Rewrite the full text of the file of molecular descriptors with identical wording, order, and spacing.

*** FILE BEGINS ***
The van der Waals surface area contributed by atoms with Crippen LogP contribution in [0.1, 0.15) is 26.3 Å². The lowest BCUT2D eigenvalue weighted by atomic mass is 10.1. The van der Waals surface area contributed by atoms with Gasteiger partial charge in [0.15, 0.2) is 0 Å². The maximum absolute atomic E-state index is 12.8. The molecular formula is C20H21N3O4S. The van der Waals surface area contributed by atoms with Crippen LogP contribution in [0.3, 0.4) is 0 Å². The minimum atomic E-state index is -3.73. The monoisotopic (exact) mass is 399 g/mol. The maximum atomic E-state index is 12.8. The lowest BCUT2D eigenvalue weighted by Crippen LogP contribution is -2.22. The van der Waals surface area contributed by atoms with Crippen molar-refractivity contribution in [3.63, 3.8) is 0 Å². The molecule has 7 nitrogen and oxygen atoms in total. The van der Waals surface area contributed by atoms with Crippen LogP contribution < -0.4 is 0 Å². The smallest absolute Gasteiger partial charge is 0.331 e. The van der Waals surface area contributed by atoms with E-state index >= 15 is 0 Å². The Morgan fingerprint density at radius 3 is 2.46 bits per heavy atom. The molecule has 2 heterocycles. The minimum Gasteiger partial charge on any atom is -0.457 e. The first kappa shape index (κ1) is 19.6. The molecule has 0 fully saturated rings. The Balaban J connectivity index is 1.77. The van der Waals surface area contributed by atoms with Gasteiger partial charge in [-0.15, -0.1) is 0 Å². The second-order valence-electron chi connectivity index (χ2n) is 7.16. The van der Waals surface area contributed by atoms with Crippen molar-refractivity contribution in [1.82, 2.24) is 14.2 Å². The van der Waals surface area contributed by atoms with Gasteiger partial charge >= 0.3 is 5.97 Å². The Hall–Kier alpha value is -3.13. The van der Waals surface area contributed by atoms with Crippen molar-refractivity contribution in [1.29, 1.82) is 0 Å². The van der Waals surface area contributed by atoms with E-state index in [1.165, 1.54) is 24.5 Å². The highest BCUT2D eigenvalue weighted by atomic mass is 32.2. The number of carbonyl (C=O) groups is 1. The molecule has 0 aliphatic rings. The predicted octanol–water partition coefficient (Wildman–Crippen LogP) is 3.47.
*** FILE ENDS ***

The van der Waals surface area contributed by atoms with Crippen LogP contribution in [0.1, 0.15) is 26.3 Å². The lowest BCUT2D eigenvalue weighted by atomic mass is 10.1. The van der Waals surface area contributed by atoms with Gasteiger partial charge in [0.15, 0.2) is 0 Å². The maximum absolute atomic E-state index is 12.8. The molecular formula is C20H21N3O4S. The van der Waals surface area contributed by atoms with Crippen LogP contribution in [0.3, 0.4) is 0 Å². The minimum atomic E-state index is -3.73. The monoisotopic (exact) mass is 399 g/mol. The maximum atomic E-state index is 12.8. The lowest BCUT2D eigenvalue weighted by Crippen LogP contribution is -2.22. The van der Waals surface area contributed by atoms with Crippen molar-refractivity contribution in [3.63, 3.8) is 0 Å². The molecule has 7 nitrogen and oxygen atoms in total. The van der Waals surface area contributed by atoms with Crippen LogP contribution < -0.4 is 0 Å². The smallest absolute Gasteiger partial charge is 0.331 e. The van der Waals surface area contributed by atoms with E-state index >= 15 is 0 Å². The Morgan fingerprint density at radius 3 is 2.46 bits per heavy atom. The molecule has 2 heterocycles. The minimum Gasteiger partial charge on any atom is -0.457 e. The first kappa shape index (κ1) is 19.6. The molecule has 0 fully saturated rings. The Balaban J connectivity index is 1.77. The van der Waals surface area contributed by atoms with Gasteiger partial charge in [-0.15, -0.1) is 0 Å². The second-order valence-electron chi connectivity index (χ2n) is 7.16. The van der Waals surface area contributed by atoms with Crippen molar-refractivity contribution in [1.82, 2.24) is 14.2 Å². The van der Waals surface area contributed by atoms with Gasteiger partial charge >= 0.3 is 5.97 Å². The Hall–Kier alpha value is -3.13. The van der Waals surface area contributed by atoms with Crippen molar-refractivity contribution in [1.29, 1.82) is 0 Å². The van der Waals surface area contributed by atoms with E-state index in [1.165, 1.54) is 24.5 Å². The highest BCUT2D eigenvalue weighted by atomic mass is 32.2. The number of carbonyl (C=O) groups is 1. The molecule has 0 aliphatic rings. The predicted octanol–water partition coefficient (Wildman–Crippen LogP) is 3.47.